Four games into the season, the Bengals are 2-2, with more questions than answers. They have time and room to grow. But the question stands. How much can they grow and how quickly?
CINCINNATI — There are two ways to look at the 22-7 whipping the Bengals laid on the Miami Dolphins Thursday night at Paul Brown Stadium.
One, after back-to-back losses to the Steelers and Broncos—and not looking very good in the process—they got their act together during a short week and rolled Miami, made them look just awful.
That’s one way to view the game and, no doubt, there will be those who choose that perspective.
Another slant is probably more accurate, that these boys look good when they are playing mediocre or bad teams. Thursday night, it looked an awful lot like the Bengals played a bad team and made them look downright awful—as bad as those ghastly, pale orange uniforms. They looked like walking Dreamcicles.
In the end, Miami first-year coach Adam Gase looked and sounded like a man lost in a wilderness of confusion.
“We were just all over the place,” he said.
Cincinnati’s statistical domination of the game was gaudy, so gaudy it hardly bears review. Leave it at this – time of possession: Bengals 38 minutes, Dolphins 22, and much of that fourth quarter garbage time.
The best summation came from defensive end Carlos Dunlap, who had two sacks of the Bengals’ five sacks: “Our defense played well. They didn’t get to the red zone. That says it, man. Says it all.”
There was more. The Bengals prevented first downs on third down 12 out of 15 times, pitched seven three-and-outs, and in the final 54 minutes held Miami to 148 yards.
The Bengals started the scoring with the first of Mike Nugent’s five field goals, but the Dolphins answered quickly, Ryan Tannehill connecting with Kenny Stills for a 74-yard TD and a 7-3 lead.
After that, it looked like the Dolphins couldn’t tie their shoes, much less put together a drive.
“You never like giving up a play like that, particularly that early in the game, but we rallied—to our players’ credit—and put that behind us,” Coach Marvin Lewis said.
All-Pro receiver A.J. Green carried the day. He had 10 catches for 173 yards and a touchdown. He also had a crucial 43-yard catch on a third down play, putting the Bengals on Miami’s 16.
“Big play,” Lewis said, “a clutch catch that kept the drive alive. But we ended up settling for a field goal…You certainly want to get a few more touchdowns when you get inside the red zone. Instead of settling for five field goals, you want to get two or three touchdowns there and a couple of field goals.”
At his best, Lewis is quick to recognize the areas where his team needs work, and even while the sudsy crowd at Paul Brown chanted, “Who Dey!” on their way to the parking lots, Lewis was the among the first to suggest this was hardly a shiny example of championship football.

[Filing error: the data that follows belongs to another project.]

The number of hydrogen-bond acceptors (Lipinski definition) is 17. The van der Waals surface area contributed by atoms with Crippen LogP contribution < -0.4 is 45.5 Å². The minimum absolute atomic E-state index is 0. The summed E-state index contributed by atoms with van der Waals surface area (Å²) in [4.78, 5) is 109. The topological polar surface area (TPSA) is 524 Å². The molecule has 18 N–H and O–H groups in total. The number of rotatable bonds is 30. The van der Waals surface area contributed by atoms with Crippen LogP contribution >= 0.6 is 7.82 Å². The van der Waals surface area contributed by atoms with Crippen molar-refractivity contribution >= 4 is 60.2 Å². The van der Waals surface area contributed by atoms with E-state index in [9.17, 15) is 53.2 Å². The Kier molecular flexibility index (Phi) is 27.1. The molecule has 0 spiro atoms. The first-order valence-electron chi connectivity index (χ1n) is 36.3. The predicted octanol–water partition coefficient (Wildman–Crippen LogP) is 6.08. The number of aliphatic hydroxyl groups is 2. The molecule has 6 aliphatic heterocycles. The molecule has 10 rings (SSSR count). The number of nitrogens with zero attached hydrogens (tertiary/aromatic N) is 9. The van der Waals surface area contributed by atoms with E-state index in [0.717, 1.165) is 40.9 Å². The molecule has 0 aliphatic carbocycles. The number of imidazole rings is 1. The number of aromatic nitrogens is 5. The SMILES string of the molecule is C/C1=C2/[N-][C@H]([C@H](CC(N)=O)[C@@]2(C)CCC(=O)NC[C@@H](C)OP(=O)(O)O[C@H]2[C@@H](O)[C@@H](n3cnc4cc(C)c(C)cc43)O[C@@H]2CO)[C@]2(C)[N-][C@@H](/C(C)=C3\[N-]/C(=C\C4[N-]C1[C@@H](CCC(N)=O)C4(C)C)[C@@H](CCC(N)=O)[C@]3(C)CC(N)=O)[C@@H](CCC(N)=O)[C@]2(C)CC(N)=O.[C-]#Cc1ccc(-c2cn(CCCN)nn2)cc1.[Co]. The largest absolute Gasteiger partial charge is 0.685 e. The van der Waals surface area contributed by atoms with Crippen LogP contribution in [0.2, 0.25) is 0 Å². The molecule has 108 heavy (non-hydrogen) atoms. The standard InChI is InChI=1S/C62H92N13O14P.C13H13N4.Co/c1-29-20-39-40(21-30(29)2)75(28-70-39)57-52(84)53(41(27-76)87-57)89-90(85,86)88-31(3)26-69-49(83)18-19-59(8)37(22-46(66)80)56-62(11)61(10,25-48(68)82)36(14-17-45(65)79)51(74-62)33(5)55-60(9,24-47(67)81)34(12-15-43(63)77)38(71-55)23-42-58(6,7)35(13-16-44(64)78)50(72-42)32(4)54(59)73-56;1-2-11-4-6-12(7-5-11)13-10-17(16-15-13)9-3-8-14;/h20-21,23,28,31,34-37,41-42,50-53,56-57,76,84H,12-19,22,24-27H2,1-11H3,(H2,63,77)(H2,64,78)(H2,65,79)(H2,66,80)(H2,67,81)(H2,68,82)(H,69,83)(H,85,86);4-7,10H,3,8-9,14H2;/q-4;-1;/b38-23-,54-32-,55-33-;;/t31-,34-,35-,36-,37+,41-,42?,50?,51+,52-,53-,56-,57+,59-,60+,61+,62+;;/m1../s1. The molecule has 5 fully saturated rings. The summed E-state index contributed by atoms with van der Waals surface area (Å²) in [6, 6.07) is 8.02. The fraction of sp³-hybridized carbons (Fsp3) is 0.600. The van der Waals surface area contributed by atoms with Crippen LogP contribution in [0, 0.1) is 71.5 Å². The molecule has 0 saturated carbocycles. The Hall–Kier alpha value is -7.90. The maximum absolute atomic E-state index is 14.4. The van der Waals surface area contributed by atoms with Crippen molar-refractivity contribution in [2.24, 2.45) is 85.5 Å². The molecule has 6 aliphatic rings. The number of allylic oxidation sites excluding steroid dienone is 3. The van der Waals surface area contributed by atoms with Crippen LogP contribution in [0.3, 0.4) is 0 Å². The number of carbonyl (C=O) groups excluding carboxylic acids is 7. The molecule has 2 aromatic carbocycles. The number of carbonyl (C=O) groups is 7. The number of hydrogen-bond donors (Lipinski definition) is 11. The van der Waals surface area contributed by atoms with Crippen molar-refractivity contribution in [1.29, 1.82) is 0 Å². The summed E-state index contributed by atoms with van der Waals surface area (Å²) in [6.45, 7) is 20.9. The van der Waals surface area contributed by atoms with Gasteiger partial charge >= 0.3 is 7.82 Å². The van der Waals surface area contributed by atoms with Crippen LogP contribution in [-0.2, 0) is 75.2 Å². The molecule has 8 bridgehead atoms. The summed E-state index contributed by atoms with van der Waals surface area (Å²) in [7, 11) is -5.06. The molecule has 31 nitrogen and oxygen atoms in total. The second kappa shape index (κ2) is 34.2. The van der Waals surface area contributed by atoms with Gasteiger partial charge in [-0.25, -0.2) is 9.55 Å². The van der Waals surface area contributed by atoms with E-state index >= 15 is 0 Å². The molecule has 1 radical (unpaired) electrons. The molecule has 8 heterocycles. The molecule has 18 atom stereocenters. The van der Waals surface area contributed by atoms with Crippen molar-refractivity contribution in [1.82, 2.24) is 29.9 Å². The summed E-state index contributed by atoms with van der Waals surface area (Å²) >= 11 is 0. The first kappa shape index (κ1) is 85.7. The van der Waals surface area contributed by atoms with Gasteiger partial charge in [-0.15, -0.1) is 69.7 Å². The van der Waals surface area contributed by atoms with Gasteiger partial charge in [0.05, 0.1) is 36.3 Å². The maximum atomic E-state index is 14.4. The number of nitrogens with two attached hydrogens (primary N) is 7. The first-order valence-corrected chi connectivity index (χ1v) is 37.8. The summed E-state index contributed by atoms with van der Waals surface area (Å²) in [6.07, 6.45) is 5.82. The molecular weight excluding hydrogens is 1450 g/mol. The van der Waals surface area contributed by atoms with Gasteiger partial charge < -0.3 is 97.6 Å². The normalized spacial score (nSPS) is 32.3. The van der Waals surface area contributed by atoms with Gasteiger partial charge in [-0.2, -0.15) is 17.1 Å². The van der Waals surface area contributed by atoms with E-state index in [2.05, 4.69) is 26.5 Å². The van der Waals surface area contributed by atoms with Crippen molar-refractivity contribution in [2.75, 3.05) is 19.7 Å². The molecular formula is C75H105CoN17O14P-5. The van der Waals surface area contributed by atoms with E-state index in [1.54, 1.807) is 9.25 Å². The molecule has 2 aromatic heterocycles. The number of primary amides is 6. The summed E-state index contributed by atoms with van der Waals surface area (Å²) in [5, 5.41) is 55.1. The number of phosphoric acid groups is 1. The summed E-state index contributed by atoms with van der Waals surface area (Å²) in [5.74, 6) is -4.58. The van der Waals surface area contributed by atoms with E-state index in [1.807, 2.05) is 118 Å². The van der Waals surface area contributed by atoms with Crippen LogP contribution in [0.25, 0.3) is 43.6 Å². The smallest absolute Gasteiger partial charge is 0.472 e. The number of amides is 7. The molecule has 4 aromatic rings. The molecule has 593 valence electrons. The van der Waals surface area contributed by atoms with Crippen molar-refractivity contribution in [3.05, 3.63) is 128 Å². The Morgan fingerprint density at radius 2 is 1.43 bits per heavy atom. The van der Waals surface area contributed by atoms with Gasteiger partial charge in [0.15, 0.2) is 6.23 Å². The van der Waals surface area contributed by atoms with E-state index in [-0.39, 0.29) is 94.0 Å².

Still, there were reasons for optimism.
Just four days ago in the moments following last Sunday’s 29-17 loss at the hands of the Denver Broncos, the Bengals lined up to stress the need for adjustments and improvement.
Green led the way.
“This offense has to run through me,” he said. “I’ve got to do better…When I’m making plays, this offense—everything else falls into place. We have to be more consistent and it starts with me.”
Thursday night the offense started and ended with Green. The Bengals had a total of 362 yards offense. Green’s 173 yards accounted for nearly half that total.
The Bengals had just 77 yards rushing, and Jeremy Hill—for all the praise he draws—accounted for 71 yards. Gio Bernard had 18 yards and quarterback Andy Dalton was charged with -12.
A solid running game just isn’t there and there’s no sign it’s coming.
Still, it is early in the season. As veteran offensive tackle Andrew Whitworth, the soul of honesty, said this week: “Hopefully, as we get in synch and things get going, we will have ore productivity…The reality is we have to build and get to know each other. As that happens, we’ll get better.”
When Adam Jones was asked about the Bengals performance and record thus far, he was a little more clipped, a tad abrupt.
“For you guys, not for us,” he said. “We play 16 games.”
There is a tendency here—league wide, actually—for fans to live and die, rise and fall with the outcome of each game. Last week, the capacity crowd at PBS filled the escalators and headed home halfway through the fourth quarter.
Thursday night, those “Who Dey!” chants echoed through the stadium and up and down the riverfront.
Four games into the season, the Bengals are 2-2, winners over the Jets and 1-3 Dolphins; losers to the 3-0 Broncos and the 2-1 Steelers. They have time and room to grow. But the question stands. How much can they grow and how quickly?
Can they develop a reliable running game that fully compliments the passing attack?
Can they find a way to sustain drives and turn field goals into touchdowns?
Have we seen the best of the defense? Is the defensive backfield as vulnerable as it sometimes seems?
Adam Jones is right. Two losses hardly amounts to a lethal blow. Eighteen teams have made it to the Super Bowl with five losses or more.
There was a team and not that long ago that went to the Super Bowl with a 9-7 record and won, the 2011 New York Giants.
Odd things can and do happen in the National Football League. The good thing about the Bengals—the interesting thing, at least—is that they keep us guessing. Or is the right word maddening?
I guess it’s all in the way you look at it.